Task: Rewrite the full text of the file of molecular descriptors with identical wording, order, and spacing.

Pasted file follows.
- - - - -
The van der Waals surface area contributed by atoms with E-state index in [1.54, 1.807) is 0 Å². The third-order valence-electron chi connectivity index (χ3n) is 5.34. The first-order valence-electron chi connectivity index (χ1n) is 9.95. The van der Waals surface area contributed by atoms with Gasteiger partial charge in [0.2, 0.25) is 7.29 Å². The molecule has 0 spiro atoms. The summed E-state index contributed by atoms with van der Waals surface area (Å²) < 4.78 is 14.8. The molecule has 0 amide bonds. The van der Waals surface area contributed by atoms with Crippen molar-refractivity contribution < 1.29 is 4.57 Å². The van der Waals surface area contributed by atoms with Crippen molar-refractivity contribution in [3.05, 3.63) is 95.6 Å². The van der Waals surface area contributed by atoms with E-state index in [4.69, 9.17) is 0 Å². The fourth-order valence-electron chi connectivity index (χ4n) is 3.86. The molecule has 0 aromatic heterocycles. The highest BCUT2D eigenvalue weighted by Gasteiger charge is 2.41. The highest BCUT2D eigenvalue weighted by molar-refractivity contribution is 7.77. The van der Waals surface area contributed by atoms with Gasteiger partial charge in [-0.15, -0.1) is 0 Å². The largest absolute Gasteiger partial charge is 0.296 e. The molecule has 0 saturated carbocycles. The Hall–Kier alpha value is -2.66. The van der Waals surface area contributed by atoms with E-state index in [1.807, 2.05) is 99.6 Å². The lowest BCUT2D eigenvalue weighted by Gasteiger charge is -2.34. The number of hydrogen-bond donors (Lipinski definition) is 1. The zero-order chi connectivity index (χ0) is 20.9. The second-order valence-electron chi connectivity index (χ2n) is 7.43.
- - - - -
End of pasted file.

The van der Waals surface area contributed by atoms with E-state index in [1.54, 1.807) is 0 Å². The third-order valence-electron chi connectivity index (χ3n) is 5.34. The first-order valence-electron chi connectivity index (χ1n) is 9.95. The van der Waals surface area contributed by atoms with Gasteiger partial charge in [0.2, 0.25) is 7.29 Å². The molecule has 0 spiro atoms. The summed E-state index contributed by atoms with van der Waals surface area (Å²) < 4.78 is 14.8. The molecule has 0 amide bonds. The van der Waals surface area contributed by atoms with Crippen molar-refractivity contribution < 1.29 is 4.57 Å². The van der Waals surface area contributed by atoms with Crippen molar-refractivity contribution in [3.05, 3.63) is 95.6 Å². The van der Waals surface area contributed by atoms with E-state index in [4.69, 9.17) is 0 Å². The fourth-order valence-electron chi connectivity index (χ4n) is 3.86. The molecule has 0 aromatic heterocycles. The highest BCUT2D eigenvalue weighted by Gasteiger charge is 2.41. The highest BCUT2D eigenvalue weighted by molar-refractivity contribution is 7.77. The van der Waals surface area contributed by atoms with Gasteiger partial charge in [-0.15, -0.1) is 0 Å². The largest absolute Gasteiger partial charge is 0.296 e. The molecule has 0 saturated carbocycles. The Hall–Kier alpha value is -2.66. The van der Waals surface area contributed by atoms with E-state index in [1.807, 2.05) is 99.6 Å². The lowest BCUT2D eigenvalue weighted by Gasteiger charge is -2.34. The number of hydrogen-bond donors (Lipinski definition) is 1. The zero-order chi connectivity index (χ0) is 20.9. The second-order valence-electron chi connectivity index (χ2n) is 7.43.